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The Optical/Near-IR Colours of Red Quasars

Francis, Paul; Whiting, Matthew T; Webster, Rachel L

Description

We present quasi-simultaneous multi-colour optical/near-IR photometry for 157 radio selected quasars, forming an unbiassed sub-sample of the Parkes Flat-Spectrum Sample. Data are also presented for 12 optically selected QSOs, drawn from the Large Bright QSO Survey. The spectral energy distributions of the radio- and optically-selected sources are quite different. The optically selected QSOs are all very similar: they have blue spectral energy distributions curving downwards at shorter...[Show more]

dc.contributor.authorFrancis, Paul
dc.contributor.authorWhiting, Matthew T
dc.contributor.authorWebster, Rachel L
dc.date.accessioned2015-12-13T23:16:35Z
dc.date.available2015-12-13T23:16:35Z
dc.identifier.issn1323-3580
dc.identifier.urihttp://hdl.handle.net/1885/89487
dc.description.abstractWe present quasi-simultaneous multi-colour optical/near-IR photometry for 157 radio selected quasars, forming an unbiassed sub-sample of the Parkes Flat-Spectrum Sample. Data are also presented for 12 optically selected QSOs, drawn from the Large Bright QSO Survey. The spectral energy distributions of the radio- and optically-selected sources are quite different. The optically selected QSOs are all very similar: they have blue spectral energy distributions curving downwards at shorter wavelengths. Roughly 90% of the radio-selected quasars have roughly power-law spectral energy distributions, with slopes ranging from Fν ∝ ν0 to Fν, ∝ ν-2. The remaining 10% have spectral energy distributions showing sharp peaks: these are radio galaxies and highly reddened quasars. Four radio sources were not detected down to magnitude limits of H ∼ 19 · 6. These are probably high redshift (z > 3) galaxies or quasars. We show that the colours of our red quasars lie close to the stellar locus in the optical: they will be hard to identify in surveys such as the Sloan Digital Sky Survey. If near-IR photometry is added, however, the red power-law sources can be clearly separated from the stellar locus: IR surveys such as 2MASS should be capable of finding these sources on the basis of their excess flux in the K-band.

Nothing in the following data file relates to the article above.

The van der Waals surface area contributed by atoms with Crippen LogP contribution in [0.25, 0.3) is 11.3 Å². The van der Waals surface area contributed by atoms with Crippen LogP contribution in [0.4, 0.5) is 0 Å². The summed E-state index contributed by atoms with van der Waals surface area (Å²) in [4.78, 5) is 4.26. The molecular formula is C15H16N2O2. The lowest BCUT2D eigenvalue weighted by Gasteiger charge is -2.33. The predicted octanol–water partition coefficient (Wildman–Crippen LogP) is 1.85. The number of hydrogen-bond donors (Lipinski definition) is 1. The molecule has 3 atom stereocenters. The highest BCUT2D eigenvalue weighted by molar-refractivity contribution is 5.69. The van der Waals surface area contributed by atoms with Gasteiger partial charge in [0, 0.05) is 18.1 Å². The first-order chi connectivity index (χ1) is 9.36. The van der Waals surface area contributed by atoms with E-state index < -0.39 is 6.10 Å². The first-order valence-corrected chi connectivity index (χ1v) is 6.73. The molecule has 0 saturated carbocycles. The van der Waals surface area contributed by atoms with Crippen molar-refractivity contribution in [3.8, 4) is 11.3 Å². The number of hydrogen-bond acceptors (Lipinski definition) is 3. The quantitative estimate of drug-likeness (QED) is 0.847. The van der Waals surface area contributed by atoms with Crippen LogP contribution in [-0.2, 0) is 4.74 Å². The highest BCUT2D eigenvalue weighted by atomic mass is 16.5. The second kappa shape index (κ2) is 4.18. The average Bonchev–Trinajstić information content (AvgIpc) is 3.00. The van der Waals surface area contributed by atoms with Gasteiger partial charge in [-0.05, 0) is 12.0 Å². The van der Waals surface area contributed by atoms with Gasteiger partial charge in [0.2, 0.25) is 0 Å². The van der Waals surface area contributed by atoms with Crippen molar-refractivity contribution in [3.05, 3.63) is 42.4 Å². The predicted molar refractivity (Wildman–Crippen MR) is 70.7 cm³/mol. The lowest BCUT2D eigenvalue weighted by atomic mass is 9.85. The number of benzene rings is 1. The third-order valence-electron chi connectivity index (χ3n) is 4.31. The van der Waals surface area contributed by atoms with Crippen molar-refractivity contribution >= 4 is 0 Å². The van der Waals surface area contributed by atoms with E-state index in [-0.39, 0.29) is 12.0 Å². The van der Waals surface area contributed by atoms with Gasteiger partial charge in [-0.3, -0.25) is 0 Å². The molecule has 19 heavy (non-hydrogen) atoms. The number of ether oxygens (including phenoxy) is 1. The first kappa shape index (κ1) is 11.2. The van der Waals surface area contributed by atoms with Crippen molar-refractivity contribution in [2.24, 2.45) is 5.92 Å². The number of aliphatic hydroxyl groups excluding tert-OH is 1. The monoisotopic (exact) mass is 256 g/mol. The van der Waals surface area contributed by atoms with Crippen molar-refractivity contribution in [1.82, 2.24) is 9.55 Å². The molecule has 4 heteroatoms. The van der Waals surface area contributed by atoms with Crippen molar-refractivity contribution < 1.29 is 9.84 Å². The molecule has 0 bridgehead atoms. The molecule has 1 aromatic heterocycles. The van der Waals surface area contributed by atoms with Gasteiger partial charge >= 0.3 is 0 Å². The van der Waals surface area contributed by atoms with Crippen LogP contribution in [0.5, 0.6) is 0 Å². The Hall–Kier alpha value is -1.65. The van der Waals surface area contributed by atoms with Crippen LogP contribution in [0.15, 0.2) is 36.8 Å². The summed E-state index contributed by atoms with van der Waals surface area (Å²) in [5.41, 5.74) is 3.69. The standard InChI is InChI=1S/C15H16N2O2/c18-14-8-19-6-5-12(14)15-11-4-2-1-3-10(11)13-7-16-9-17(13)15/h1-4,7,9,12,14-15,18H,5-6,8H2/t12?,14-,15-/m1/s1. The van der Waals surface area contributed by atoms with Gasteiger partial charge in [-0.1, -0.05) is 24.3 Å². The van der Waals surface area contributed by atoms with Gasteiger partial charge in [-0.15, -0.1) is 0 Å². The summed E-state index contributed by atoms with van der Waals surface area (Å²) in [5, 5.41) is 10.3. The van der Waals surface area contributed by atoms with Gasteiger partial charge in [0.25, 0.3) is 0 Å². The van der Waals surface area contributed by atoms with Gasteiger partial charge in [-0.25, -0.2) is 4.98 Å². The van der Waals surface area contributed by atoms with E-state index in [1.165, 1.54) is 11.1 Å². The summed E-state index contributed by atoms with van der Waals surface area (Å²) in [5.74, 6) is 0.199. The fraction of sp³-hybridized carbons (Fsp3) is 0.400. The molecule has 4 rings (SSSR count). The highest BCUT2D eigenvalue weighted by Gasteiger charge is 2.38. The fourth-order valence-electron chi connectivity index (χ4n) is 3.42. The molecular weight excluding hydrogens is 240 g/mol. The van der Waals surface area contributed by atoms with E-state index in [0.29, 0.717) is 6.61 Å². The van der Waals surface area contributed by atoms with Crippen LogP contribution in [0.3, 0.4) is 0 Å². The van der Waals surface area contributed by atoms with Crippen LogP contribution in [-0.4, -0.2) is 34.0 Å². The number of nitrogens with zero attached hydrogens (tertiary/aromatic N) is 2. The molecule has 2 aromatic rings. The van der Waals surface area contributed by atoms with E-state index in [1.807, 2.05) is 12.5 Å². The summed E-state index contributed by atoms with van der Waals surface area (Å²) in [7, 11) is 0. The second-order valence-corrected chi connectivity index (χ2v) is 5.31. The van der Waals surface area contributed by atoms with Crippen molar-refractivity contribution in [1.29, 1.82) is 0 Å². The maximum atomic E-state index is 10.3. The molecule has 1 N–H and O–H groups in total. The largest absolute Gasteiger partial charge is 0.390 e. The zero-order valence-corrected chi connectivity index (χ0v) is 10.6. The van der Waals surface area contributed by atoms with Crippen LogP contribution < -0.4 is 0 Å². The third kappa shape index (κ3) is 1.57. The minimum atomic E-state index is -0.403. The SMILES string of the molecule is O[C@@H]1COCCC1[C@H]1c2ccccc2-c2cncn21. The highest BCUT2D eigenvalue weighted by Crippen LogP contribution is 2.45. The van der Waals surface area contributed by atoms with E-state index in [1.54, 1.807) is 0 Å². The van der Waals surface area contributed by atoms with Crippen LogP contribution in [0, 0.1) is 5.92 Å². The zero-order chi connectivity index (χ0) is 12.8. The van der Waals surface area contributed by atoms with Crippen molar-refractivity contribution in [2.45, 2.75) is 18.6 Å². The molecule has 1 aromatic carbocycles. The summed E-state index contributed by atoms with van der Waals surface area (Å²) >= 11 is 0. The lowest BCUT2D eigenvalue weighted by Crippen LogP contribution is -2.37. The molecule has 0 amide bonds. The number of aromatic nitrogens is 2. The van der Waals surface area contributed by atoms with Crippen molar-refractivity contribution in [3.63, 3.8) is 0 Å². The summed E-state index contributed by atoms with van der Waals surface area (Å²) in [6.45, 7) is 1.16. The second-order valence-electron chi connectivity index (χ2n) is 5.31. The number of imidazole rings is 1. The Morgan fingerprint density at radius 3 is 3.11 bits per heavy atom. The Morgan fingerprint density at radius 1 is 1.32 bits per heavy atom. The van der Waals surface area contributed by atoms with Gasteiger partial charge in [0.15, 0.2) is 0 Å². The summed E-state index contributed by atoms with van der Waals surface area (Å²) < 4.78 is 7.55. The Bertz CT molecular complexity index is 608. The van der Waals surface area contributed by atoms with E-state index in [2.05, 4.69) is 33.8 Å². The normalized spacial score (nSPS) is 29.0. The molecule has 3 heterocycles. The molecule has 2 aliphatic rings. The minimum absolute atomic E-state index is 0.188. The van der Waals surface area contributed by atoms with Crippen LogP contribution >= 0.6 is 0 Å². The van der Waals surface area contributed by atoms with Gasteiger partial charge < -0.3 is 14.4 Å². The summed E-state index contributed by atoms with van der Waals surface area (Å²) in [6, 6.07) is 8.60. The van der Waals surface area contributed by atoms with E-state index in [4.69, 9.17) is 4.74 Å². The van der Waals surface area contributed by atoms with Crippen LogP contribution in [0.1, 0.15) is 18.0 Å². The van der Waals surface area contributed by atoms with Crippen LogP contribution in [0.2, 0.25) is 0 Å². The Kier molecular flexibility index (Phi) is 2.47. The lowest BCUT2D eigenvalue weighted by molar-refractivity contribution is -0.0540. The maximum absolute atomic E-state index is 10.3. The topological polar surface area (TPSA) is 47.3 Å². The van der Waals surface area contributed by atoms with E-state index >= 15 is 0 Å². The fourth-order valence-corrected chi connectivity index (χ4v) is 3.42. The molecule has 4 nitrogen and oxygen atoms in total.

dc.publisherCSLI Publications
dc.rightshttp://www.sherpa.ac.uk/romeo/issn/1323-3580/..."Author's post-print on departmental website, institutional repository, non-commercial subject-based repositories, such as PubMed Central, Europe PMC or arXiv, after a 6 months embargo" from SHERPA/RoMEO site (as at 13/09/18)
dc.sourcePublications of the Astronomical Society of Australia
dc.subjectKeywords: Methods: observational; Quasars: general
dc.titleThe Optical/Near-IR Colours of Red Quasars
dc.typeJournal article
local.description.notesImported from ARIES
local.description.refereedYes
local.identifier.citationvolume53
dc.date.issued2000
local.identifier.absfor020103 - Cosmology and Extragalactic Astronomy
local.identifier.ariespublicationMigratedxPub19532
local.type.statusAccepted Version
local.contributor.affiliationFrancis, Paul, College of Physical and Mathematical Sciences, ANU
local.contributor.affiliationWhiting, Matthew T, University of New South Wales
local.contributor.affiliationWebster, Rachel L, University of Melbourne
local.bibliographicCitation.startpage56
local.bibliographicCitation.lastpage71
local.identifier.doi10.1071/AS00056
dc.date.updated2015-12-12T08:48:46Z
local.identifier.scopusID2-s2.0-0034383196
dcterms.accessRightsOpen Access
CollectionsANU Research Publications

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